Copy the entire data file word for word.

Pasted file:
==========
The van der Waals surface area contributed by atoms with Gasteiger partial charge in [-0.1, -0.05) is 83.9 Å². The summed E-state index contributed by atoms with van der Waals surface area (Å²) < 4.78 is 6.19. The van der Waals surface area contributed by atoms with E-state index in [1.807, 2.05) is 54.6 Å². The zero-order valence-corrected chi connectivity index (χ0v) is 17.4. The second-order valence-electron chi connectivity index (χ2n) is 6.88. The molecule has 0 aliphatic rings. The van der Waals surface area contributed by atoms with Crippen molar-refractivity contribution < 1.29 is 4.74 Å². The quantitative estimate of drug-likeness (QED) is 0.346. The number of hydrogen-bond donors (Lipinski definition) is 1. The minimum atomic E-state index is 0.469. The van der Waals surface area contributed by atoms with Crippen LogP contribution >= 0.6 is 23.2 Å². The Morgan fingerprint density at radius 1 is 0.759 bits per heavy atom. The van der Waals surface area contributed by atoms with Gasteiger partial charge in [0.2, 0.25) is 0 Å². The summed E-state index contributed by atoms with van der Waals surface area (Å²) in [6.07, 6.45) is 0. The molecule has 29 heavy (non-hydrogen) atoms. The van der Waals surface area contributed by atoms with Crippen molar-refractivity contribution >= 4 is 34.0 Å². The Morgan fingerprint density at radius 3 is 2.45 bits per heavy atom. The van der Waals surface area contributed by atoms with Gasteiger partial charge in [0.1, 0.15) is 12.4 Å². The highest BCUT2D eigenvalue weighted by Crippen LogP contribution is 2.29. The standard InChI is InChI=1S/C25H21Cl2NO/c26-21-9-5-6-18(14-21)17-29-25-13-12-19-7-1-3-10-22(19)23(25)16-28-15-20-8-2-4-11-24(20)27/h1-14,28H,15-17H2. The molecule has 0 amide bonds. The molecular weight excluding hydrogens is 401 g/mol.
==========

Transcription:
The van der Waals surface area contributed by atoms with Gasteiger partial charge in [-0.1, -0.05) is 83.9 Å². The summed E-state index contributed by atoms with van der Waals surface area (Å²) < 4.78 is 6.19. The van der Waals surface area contributed by atoms with E-state index in [1.807, 2.05) is 54.6 Å². The zero-order valence-corrected chi connectivity index (χ0v) is 17.4. The second-order valence-electron chi connectivity index (χ2n) is 6.88. The molecule has 0 aliphatic rings. The van der Waals surface area contributed by atoms with Crippen molar-refractivity contribution < 1.29 is 4.74 Å². The quantitative estimate of drug-likeness (QED) is 0.346. The number of hydrogen-bond donors (Lipinski definition) is 1. The minimum atomic E-state index is 0.469. The van der Waals surface area contributed by atoms with Crippen LogP contribution >= 0.6 is 23.2 Å². The Morgan fingerprint density at radius 1 is 0.759 bits per heavy atom. The van der Waals surface area contributed by atoms with Gasteiger partial charge in [0.2, 0.25) is 0 Å². The summed E-state index contributed by atoms with van der Waals surface area (Å²) in [6.07, 6.45) is 0. The molecule has 29 heavy (non-hydrogen) atoms. The van der Waals surface area contributed by atoms with Crippen molar-refractivity contribution >= 4 is 34.0 Å². The Morgan fingerprint density at radius 3 is 2.45 bits per heavy atom. The van der Waals surface area contributed by atoms with Gasteiger partial charge in [0.1, 0.15) is 12.4 Å². The highest BCUT2D eigenvalue weighted by Crippen LogP contribution is 2.29. The standard InChI is InChI=1S/C25H21Cl2NO/c26-21-9-5-6-18(14-21)17-29-25-13-12-19-7-1-3-10-22(19)23(25)16-28-15-20-8-2-4-11-24(20)27/h1-14,28H,15-17H2. The molecule has 0 amide bonds. The molecular weight excluding hydrogens is 401 g/mol.